I hesitate to wade into a debate about cycling because few debates have the potential to be as tiresome or polluted with counter-productive hot air, but I think it’s worth responding to Jeremy Vine’s article today in the Daily Mail.
First, we should note that writers don’t write headlines or have a say about the layout of a page in print. Our words can also be edited.
The headline on page 15 of the Mail today: Why do so many drivers want to KILL ME! (“KILL ME” is produced in a huge typeface).
Below this, Vine writes about cycling in London over the past two years, recently while wearing a helmet-cam to record incidents or near misses. Judging by his words, it’s a wonder he’s still alive and in possession of four limbs.
-“Every morning when I leave the house, my wife says farewell in the manner of Japanese women who waved off pilot husbands in World War II.
-“If nothing else, cycling in a major British city reminds you to make a will and tell your mum you love her.
-“In the morning, I dress like a U.S. Navy Seal on his way to shoot Bin Laden. I am kitted out like a soldier and sometimes behave like one because London’s roads are a battlefield and my life is at stake.
-“I feel like I have become involved in a war that puts my life at risk every time I strap on my helmet.”
Putting to one side the mixed military metaphor, and the temptation of any writer to exaggerate, I wonder what Vine wanted to achieve here. I think that a prominent cyclist with recourse to a full page in a national newspaper ought to set out to make cycling safer and more pleasant. Perhaps Vine hopes to do this by shocking all road users. Instead, I fear, he only reinforces an exaggerated sense of conflict and danger.
Vine could have included a few safety stats, which reveal how safe cycling is. When I suggested this to him on Twitter this morning, he replied: “There is only one safety stat: in two years cycling I have been in one collision, emerged unhurt.” Why not include that in the article?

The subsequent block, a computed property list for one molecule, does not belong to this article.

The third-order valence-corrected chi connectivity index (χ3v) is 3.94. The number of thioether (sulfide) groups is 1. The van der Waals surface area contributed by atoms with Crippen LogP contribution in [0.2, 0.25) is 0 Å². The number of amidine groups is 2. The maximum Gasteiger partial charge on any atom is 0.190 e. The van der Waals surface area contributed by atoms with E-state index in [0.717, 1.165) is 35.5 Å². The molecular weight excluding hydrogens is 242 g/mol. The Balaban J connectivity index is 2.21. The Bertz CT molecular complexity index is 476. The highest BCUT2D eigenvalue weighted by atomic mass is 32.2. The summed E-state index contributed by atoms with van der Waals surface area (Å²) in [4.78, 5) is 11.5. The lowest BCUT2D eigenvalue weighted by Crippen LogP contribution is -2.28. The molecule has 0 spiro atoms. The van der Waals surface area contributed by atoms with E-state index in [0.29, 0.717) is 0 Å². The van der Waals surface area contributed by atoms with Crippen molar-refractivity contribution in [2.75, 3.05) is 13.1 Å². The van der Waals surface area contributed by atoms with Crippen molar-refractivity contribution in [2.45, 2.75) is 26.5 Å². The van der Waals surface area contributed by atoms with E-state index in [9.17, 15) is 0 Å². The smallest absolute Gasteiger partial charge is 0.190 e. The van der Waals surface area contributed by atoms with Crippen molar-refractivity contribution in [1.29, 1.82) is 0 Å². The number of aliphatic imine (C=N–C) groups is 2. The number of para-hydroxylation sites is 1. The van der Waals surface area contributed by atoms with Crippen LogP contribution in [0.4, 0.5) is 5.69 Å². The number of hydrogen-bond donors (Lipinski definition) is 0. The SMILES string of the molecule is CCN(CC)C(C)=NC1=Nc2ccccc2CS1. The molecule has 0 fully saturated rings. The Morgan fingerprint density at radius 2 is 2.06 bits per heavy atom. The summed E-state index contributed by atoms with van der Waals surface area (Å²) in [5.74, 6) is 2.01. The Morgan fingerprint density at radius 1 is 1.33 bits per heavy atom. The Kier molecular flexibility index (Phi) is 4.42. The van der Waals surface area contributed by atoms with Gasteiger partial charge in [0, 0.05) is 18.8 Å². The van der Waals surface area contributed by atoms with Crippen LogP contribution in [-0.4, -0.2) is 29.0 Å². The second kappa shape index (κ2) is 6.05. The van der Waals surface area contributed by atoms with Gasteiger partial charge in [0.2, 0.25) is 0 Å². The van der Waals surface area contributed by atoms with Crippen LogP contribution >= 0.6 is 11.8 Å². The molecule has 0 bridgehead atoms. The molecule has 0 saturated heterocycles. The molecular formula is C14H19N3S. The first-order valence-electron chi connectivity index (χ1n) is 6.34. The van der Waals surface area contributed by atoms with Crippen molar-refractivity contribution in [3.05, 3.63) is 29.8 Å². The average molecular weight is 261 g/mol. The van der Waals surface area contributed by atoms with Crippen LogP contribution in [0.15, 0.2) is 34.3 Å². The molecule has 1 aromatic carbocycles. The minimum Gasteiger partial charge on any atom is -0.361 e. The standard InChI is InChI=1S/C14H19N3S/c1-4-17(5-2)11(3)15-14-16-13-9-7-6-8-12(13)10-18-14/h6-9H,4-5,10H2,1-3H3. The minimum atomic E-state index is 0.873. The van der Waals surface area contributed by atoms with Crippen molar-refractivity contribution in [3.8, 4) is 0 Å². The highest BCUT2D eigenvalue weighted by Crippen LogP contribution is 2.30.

This isn’t a huge deal and we shouldn’t be surprised that newspapers like publishing controversial articles. But that’s the problem, because little things like this reinforce misleading impressions about roads. In more than six years of very regular cycling in and out of London, I have never been hit by a vehicle nor suffered any injury more serious than a strained shoulder. I can count the number of genuine near misses I’ve experienced in that time on one hand. I think I’ve had more as a pedestrian.
This isn’t to tempt fate or big myself up, or to question Vine’s experience or right to write about it, but I do think that to paint the picture he has today without the required balance risks fuelling conflict, making the roads less safe for himself and everyone else. Worst, perhaps, he risks putting off any would-be cyclist who might read his words about the horror of it all. Which would be a shame.